The money will further fund the PATHOS trial which focuses on cancers caused by a common virus called Human Papillomavirus (HPV).
The aim of the research is to reduce the intensity of head and neck cancer treatment which can result in “devastating” side-effects for some patients – including losing the ability to swallow.
Anthony Butt, 60, from Penderyn knows all too well the importance of the grant as he took part in the trial in 2016.
It was during a routine check-up at the dentist when the dad-of-two’s throat cancer was picked up.
Anthony, a former police officer and grandfather-of-three, said: “The dentist spotted something at the back of my throat which needed to be checked.
“I was diagnosed a few weeks later and it felt like my whole world had ended.
“Looking back, I did have a bit of a bit of a sore throat and it felt like I had a piece of popcorn stuck at the back of my throat, but I never thought it was cancer.”
Anthony is now cancer free after having surgery followed by two rounds of chemotherapy and six weeks of radiotherapy.
His surgeon, Mr Sandeep Berry, said: “As part of the trial, Anthony had less invasive laser surgery to remove the tumour which made a big difference to his recovery.”
As the cancer had spread to his lymph nodes, Anthony needed further surgery which meant he was unable to eat solid food for nine days.
“Aside from a couple of small niggles, I am pretty much back to normal,” said Anthony. “During treatment food tasted differently and I also needed to exercise my jaw as it was a bit stiff, but that was pretty much it.
“Thankfully those side-effects were only temporary as I know some people can have long-term side-effects from the treatment which is why this research is so important.”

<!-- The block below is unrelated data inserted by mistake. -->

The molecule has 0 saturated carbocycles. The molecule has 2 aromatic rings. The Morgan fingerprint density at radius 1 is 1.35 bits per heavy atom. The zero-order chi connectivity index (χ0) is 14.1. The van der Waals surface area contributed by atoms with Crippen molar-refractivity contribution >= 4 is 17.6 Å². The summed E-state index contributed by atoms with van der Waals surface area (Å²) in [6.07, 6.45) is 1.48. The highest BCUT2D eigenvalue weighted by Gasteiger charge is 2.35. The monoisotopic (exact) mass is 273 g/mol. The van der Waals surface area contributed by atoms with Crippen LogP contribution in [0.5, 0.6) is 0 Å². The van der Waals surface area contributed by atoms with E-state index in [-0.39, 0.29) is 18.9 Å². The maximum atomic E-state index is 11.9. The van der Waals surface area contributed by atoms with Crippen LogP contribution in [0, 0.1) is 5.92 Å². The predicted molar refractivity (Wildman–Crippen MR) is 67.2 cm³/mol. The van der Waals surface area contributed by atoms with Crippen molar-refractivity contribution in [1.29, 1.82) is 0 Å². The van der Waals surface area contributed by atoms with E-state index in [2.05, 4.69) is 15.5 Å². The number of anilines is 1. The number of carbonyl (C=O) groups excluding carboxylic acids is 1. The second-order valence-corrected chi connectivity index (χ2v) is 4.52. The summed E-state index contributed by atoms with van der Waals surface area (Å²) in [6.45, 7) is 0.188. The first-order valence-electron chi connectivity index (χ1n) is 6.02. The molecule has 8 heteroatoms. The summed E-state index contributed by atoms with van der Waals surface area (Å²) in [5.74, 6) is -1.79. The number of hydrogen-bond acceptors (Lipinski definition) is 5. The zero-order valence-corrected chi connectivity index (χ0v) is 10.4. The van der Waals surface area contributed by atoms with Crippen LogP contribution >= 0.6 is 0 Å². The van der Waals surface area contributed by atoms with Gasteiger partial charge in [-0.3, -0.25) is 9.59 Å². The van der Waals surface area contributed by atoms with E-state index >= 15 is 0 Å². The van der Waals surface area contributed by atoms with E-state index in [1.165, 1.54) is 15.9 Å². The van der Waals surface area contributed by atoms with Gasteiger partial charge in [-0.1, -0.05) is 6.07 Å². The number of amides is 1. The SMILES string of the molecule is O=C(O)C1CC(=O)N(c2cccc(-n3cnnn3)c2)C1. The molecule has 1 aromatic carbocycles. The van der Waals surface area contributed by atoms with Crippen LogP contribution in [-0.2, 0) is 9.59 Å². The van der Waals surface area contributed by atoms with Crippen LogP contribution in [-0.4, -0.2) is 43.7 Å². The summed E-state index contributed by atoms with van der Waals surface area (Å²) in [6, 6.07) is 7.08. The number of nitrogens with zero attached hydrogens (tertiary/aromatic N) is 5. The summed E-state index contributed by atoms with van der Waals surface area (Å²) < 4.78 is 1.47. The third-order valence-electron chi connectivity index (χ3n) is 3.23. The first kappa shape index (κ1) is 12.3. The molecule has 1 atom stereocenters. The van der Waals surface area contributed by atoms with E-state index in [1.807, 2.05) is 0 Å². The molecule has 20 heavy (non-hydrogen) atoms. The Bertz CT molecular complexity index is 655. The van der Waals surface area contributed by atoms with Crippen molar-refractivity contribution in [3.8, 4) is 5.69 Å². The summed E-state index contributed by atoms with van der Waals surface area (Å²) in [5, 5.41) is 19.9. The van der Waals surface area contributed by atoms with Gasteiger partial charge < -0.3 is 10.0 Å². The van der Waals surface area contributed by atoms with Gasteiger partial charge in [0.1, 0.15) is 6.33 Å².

Infection with HPV increases the risk of certain types of cancers, including head and neck cancer. Around 8 out of 10 people will be affected with the virus at some point in their lives*.
It usually doesn’t cause any problems and most people will never know they had it. But in some people the infection will stay around for a long time and become persistent.
Prof Evans said: “The number of people diagnosed with HPV-positive head and neck cancer has increased over the last 15 years which is why this research is so important.
“Patients cured of their disease often live for several decades with the side-effects of their treatment which can have a devastating impact on their quality of life.
“Some patients are left unable to swallow and must use a feeding tube – sometimes for the rest of their lives.”
258 men have taken part in the PATHOS trial so far. A further 742 men will be recruited across 23 sites in the UK.
Prof Evans added:
“PATHOS was initially funded by Cancer Research UK in 2014 and the pilot stage of the study has been so successful that we have received this new funding to expand the study into Europe and beyond.”
The study will be rolled out across other countries including Germany, Switzerland, Belgium and Italy through collaboration with the EORTC (European Organization for Research & Treatment of Cancer).
Cancer Research UK’s ‘Right Now’ campaign aims to show how actions taken right now can make a real tangible difference in helping more people survive.
Anthony hopes to draw attention to the impact cancer research has had on his own life – giving him more precious time with the people he loves.
“I’m so grateful for research as it has not only saved my life, but it’s meant I’m now back to normal enjoying a good quality of life again,” said Anthony. “Life is precious. I’m now focusing on the future and I’m looking forward to sharing many more happy memories with my family in the years to come.”
One in two people in the UK will be diagnosed with cancer at some stage in their lives* but the good news is, thanks to research, more people are surviving the disease than ever before. Survival has doubled in the last 40 years in the UK and Cancer Research UK’s work has been at the heart of that progress.